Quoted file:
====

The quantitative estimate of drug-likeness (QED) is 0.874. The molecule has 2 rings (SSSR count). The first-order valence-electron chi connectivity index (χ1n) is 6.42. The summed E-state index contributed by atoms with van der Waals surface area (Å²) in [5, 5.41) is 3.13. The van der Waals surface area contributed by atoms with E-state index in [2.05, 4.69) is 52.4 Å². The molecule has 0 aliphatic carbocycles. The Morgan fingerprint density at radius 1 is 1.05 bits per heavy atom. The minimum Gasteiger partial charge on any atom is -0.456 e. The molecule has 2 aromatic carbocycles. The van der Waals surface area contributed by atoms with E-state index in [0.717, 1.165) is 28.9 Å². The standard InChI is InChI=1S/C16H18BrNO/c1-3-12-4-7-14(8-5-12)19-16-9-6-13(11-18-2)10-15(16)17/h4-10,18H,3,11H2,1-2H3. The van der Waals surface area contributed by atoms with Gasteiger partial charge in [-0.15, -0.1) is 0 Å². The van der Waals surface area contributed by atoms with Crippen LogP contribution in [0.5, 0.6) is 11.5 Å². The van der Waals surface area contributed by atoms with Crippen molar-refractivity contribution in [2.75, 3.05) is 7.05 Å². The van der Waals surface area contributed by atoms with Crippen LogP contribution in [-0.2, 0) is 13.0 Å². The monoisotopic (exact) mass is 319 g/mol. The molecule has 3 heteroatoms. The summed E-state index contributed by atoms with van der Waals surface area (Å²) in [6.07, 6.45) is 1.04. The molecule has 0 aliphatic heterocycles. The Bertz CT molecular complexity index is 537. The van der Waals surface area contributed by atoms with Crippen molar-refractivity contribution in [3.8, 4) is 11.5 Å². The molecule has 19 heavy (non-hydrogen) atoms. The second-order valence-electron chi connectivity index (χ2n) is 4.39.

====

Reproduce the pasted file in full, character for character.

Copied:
The quantitative estimate of drug-likeness (QED) is 0.874. The molecule has 2 rings (SSSR count). The first-order valence-electron chi connectivity index (χ1n) is 6.42. The summed E-state index contributed by atoms with van der Waals surface area (Å²) in [5, 5.41) is 3.13. The van der Waals surface area contributed by atoms with E-state index in [2.05, 4.69) is 52.4 Å². The molecule has 0 aliphatic carbocycles. The Morgan fingerprint density at radius 1 is 1.05 bits per heavy atom. The minimum Gasteiger partial charge on any atom is -0.456 e. The molecule has 2 aromatic carbocycles. The van der Waals surface area contributed by atoms with E-state index in [0.717, 1.165) is 28.9 Å². The standard InChI is InChI=1S/C16H18BrNO/c1-3-12-4-7-14(8-5-12)19-16-9-6-13(11-18-2)10-15(16)17/h4-10,18H,3,11H2,1-2H3. The van der Waals surface area contributed by atoms with Gasteiger partial charge in [-0.15, -0.1) is 0 Å². The van der Waals surface area contributed by atoms with Crippen LogP contribution in [0.5, 0.6) is 11.5 Å². The van der Waals surface area contributed by atoms with Crippen molar-refractivity contribution in [2.75, 3.05) is 7.05 Å². The van der Waals surface area contributed by atoms with Crippen LogP contribution in [-0.2, 0) is 13.0 Å². The monoisotopic (exact) mass is 319 g/mol. The molecule has 3 heteroatoms. The summed E-state index contributed by atoms with van der Waals surface area (Å²) in [6.07, 6.45) is 1.04. The molecule has 0 aliphatic heterocycles. The Bertz CT molecular complexity index is 537. The van der Waals surface area contributed by atoms with Crippen molar-refractivity contribution in [3.8, 4) is 11.5 Å². The molecule has 19 heavy (non-hydrogen) atoms. The second-order valence-electron chi connectivity index (χ2n) is 4.39.